Tosi Mpanu-Mpanu (DRC) in response to comments over the need for more financial inputs beyond grants and concessional loans, said that the needs of African countries must be considered in this context, adding that they needed support for adaptation and readiness, which involves grants. He also stressed that the GCF is a ‘fund and not a bank’ and reminded members that the GCF Governing Instrument states that financial inputs would be received from developed countries to the UNFCCC. He cautioned against the draft decision just stating that ‘the Fund may also receive financial inputs from a variety of other sources, public and private, including alternative sources,’ which he viewed as ‘cherry-picking’ of provisions from the Governing Instrument.
 
Ayman Shasly (Saudi Arabia) wanted more clarity on what are alternative sources for financial inputs that the Fund could receive. He cautioned against the use of aviation levies and other forms which could have adverse impacts on developing countries. He also did not want the draft decision to ignore the commitment of developed countries to provide the financial inputs. He was opposed to developing countries being asked to provide financial inputs.

Omar El-Arini (Egypt) reiterated that the Board had agreed previously to focus initially on grants and concessional loans and reminded members that the GCF is an operating entity of the UNFCCC and there is need for ensuring predictable and sustainable flows of money without conditions being attached. He stressed that the GCF is not a ‘bank but a fund’.

Hela Cheikhrouhou (Executive Director of the GCF) in response to interventions from Board members said that the decision proposed is a “conservative option” as both grants and concessional loans are necessary as inputs. She added that mitigation actions would require concessional lending, while for adaptation projects, there needs to be a higher level of concessionality like grants. These are most basic inputs, and are straightforward in managing the liquidity risks.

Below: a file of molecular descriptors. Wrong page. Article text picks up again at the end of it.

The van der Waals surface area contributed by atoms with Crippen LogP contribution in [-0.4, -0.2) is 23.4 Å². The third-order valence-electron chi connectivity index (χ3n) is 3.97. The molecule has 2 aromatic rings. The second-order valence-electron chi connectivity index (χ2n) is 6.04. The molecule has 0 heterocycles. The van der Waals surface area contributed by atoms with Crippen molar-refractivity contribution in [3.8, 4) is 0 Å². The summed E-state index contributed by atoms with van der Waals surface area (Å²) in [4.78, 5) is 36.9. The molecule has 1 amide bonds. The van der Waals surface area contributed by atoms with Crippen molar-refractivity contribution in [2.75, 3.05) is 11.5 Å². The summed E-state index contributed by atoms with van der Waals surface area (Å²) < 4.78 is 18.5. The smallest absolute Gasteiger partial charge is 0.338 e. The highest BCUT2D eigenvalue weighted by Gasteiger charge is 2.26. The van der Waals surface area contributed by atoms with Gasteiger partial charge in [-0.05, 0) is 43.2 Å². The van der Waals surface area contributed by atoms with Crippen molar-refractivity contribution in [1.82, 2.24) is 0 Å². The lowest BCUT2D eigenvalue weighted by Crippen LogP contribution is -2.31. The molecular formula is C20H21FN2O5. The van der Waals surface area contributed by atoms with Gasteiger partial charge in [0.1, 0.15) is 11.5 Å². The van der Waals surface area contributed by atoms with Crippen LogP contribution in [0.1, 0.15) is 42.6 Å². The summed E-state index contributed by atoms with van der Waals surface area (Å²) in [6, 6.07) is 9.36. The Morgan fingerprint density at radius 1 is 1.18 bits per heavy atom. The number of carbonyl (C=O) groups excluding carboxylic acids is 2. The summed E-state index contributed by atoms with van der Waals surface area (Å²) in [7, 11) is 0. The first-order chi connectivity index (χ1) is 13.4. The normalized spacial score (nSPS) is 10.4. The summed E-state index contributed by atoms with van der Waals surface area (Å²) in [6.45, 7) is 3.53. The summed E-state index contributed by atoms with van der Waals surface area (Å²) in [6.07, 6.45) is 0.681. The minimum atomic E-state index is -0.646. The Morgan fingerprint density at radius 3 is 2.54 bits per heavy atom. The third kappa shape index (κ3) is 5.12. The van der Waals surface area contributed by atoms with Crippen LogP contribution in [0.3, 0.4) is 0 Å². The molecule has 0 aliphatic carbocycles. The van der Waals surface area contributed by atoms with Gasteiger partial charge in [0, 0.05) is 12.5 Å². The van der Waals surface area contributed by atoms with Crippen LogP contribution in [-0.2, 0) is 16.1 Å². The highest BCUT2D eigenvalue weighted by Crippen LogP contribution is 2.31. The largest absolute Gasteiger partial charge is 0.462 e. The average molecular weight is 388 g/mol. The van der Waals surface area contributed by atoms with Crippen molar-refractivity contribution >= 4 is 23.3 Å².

Financial instruments

As regards the financial instruments to be used by the GCF, the Board adopted, “for the initial operationalization of the Fund, the principles and factors for the terms and conditions of grants and concessional loans”. It also requested “the Secretariat to develop terms and conditions of grants and concessional loans for consideration by the Board at its first meeting in 2014” and to also “prepare a document for consideration by the Board at its third meeting in 2014 on the use of other financial instruments.”

In the initial draft decision proposed for adoption, the Board was supposed to “adopt the criteria for the terms and conditions of grants and concessional loans”. The criteria were not adopted as concerns were expressed by Board members from Germany, the United States, the United Kingdom and France.

Another part of the decision which raised the concern of Zambia related to requesting the “Secretariat to prepare a document for consideration by the Board at its third meeting in 2014 on the use of other financial instruments, including guarantees and equity investments.”

Given that the GCF was now focusing on grants and concessional loans, David Kaluba (Zambia) questioned the need to consider “guarantees and equity investments” as further instruments. This then led to deletion of references to these instruments.

Allocation of resources

On the issue of ‘allocation’ of the resources of the Fund, the main agreement reached by the Board is as follows:

(a) It decided to adopt a theme/activity-based approach to the allocation of resources in order to meet the Fund’s objectives;

(b) It decided that the Fund will initially make allocations under adaptation, mitigation and the Private Sector Facility (PSF), and that there will be balance between adaptation and mitigation and the appropriate allocation of resources for other activities;

(c) It decided that, in relation to adaptation, resources will be allocated based on: (i) the ability of a proposed activity to demonstrate its potential to adapt to the impacts of climate change in the context of promoting sustainable development and a paradigm shift; (ii) the urgent and immediate needs of vulnerable countries, in particular LDCs, SIDS and African States;

(d) In relation to mitigation, resources will be allocated based on the ability of a proposed activity to demonstrate its potential to limit and reduce greenhouse gas emissions in the context of promoting a paradigm shift;